As we were being hectored, everyone else involved in the show was busy carefully climbing down what must have been a wet and slippery wall.  The thing was about 10ft high, so this looks pretty damn dangerous.  The performers look like they know what they’re doing though, and as this was the last performance I guess they’ve done this quite a few times before already.  Even so, I worried that the performance was going to be radically altered by the thwack of skull on concrete.  They seemed to anticipate this reaction, and as the performers dangled and dropped from their cubbyholes they fell into a limp, writhing pile on the ground.

pictured: a slithering, wet pile of artists.
This slithering, wet pile of artists moved slowly towards us, clutching their heads in what could have either been pain or ecstasy.  I had to admire their commitment as they dragged themselves over the wet bricks, managing to neatly avoid the megaphones on the ground, which were still sending out waves of weird, distorted sound.  The performers eventually bunched together, and in slow motion stood up and raised their arms to the heavens.  Is this some kind of mimed religious fervour?  Their mud spattered and soaked clothes put me in mind of religious pilgrims: wide-eyed flagellators whipping their sins away.

Next they moved through the crowd, lining up against a wall – before picking up a pile of bricks, and assembling them into small piles.  This neatly linked to the next part of the performance when we moved inside the warehouse.  Here we see a pile of bricks in the centre of the room, under a dim light.  The performers climb the tower, which looks vaguely unsteady.  As they all balance on top, the thing wobbles, bricks cascade down the sides.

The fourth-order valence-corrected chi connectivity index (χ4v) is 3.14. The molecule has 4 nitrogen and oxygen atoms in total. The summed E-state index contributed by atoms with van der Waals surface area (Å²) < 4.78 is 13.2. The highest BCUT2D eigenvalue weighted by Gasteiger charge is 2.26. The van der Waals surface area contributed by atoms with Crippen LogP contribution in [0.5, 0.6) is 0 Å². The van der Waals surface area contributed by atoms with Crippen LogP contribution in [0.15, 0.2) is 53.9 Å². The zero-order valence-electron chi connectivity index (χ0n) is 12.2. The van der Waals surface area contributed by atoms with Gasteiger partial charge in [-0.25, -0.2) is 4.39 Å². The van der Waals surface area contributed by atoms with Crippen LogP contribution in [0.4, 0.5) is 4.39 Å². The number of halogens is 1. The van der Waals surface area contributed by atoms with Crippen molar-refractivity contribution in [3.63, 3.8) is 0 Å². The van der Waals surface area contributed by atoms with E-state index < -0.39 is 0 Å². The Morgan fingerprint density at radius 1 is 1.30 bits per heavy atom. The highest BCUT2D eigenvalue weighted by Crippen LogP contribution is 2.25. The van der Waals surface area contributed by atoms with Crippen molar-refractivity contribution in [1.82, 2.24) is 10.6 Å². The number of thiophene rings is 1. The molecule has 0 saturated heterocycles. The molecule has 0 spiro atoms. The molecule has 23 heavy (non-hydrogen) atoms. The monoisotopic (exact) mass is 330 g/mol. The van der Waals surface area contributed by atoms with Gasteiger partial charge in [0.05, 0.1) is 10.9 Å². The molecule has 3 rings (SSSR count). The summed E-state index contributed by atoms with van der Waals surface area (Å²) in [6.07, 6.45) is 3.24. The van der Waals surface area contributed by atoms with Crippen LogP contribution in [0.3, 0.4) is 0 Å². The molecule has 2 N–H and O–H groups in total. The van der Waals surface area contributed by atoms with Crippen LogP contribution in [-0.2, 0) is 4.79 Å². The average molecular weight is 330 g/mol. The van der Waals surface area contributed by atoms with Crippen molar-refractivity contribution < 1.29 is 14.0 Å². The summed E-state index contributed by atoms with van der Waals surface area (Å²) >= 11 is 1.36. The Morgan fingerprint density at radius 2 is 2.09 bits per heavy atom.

Clambering the pile
The performers stay balanced somehow, and then the sounds of ‘Born Free’ are heard coming from an amp hidden inside the bricks.  Sebastian stands alone atop the pile, singing happily and clearly.  Considering the rest of the performance has been overtly abstract, confusing behaviour this feels very surreal, while also being funny.  It reminds me of Dean Stockwell singing 'In Dreams' in ‘Blue Velvet’.  It’s also nice to have it demonstrated these are not particularly po-faced artists. They don't expect you to react to every little thing they do with intense solemn seriousness.  Frankly you’d have to have had a sense of humourectomy not to occasionally find some of this sort of stuff a bit silly at times.